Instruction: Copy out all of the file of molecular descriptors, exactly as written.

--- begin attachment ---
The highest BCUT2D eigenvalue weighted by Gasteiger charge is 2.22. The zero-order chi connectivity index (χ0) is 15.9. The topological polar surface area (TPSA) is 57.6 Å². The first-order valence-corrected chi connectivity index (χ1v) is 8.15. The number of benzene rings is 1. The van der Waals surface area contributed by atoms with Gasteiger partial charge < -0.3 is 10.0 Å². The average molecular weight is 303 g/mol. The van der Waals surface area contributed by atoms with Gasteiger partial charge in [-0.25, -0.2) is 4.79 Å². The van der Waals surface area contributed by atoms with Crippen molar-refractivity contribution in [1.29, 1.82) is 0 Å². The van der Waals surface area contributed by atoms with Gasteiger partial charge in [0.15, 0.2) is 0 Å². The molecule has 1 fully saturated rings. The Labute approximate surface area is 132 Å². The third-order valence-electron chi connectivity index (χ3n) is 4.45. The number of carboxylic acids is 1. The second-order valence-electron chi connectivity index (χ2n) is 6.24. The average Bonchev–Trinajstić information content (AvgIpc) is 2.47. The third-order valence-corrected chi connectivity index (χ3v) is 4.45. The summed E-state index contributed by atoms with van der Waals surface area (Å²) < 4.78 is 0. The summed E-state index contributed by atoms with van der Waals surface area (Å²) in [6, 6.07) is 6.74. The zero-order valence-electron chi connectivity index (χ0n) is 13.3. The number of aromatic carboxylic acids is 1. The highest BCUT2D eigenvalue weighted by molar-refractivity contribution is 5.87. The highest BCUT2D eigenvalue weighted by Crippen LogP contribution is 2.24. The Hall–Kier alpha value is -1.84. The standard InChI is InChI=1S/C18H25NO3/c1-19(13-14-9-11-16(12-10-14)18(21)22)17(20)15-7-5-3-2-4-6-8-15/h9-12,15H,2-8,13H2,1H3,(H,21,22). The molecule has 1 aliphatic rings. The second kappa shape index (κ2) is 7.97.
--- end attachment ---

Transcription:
The highest BCUT2D eigenvalue weighted by Gasteiger charge is 2.22. The zero-order chi connectivity index (χ0) is 15.9. The topological polar surface area (TPSA) is 57.6 Å². The first-order valence-corrected chi connectivity index (χ1v) is 8.15. The number of benzene rings is 1. The van der Waals surface area contributed by atoms with Gasteiger partial charge < -0.3 is 10.0 Å². The average molecular weight is 303 g/mol. The van der Waals surface area contributed by atoms with Gasteiger partial charge in [-0.25, -0.2) is 4.79 Å². The van der Waals surface area contributed by atoms with Crippen molar-refractivity contribution in [1.29, 1.82) is 0 Å². The van der Waals surface area contributed by atoms with Gasteiger partial charge in [0.15, 0.2) is 0 Å². The molecule has 1 fully saturated rings. The Labute approximate surface area is 132 Å². The third-order valence-electron chi connectivity index (χ3n) is 4.45. The number of carboxylic acids is 1. The second-order valence-electron chi connectivity index (χ2n) is 6.24. The average Bonchev–Trinajstić information content (AvgIpc) is 2.47. The third-order valence-corrected chi connectivity index (χ3v) is 4.45. The summed E-state index contributed by atoms with van der Waals surface area (Å²) < 4.78 is 0. The summed E-state index contributed by atoms with van der Waals surface area (Å²) in [6, 6.07) is 6.74. The zero-order valence-electron chi connectivity index (χ0n) is 13.3. The number of aromatic carboxylic acids is 1. The highest BCUT2D eigenvalue weighted by molar-refractivity contribution is 5.87. The highest BCUT2D eigenvalue weighted by Crippen LogP contribution is 2.24. The Hall–Kier alpha value is -1.84. The standard InChI is InChI=1S/C18H25NO3/c1-19(13-14-9-11-16(12-10-14)18(21)22)17(20)15-7-5-3-2-4-6-8-15/h9-12,15H,2-8,13H2,1H3,(H,21,22). The molecule has 1 aliphatic rings. The second kappa shape index (κ2) is 7.97.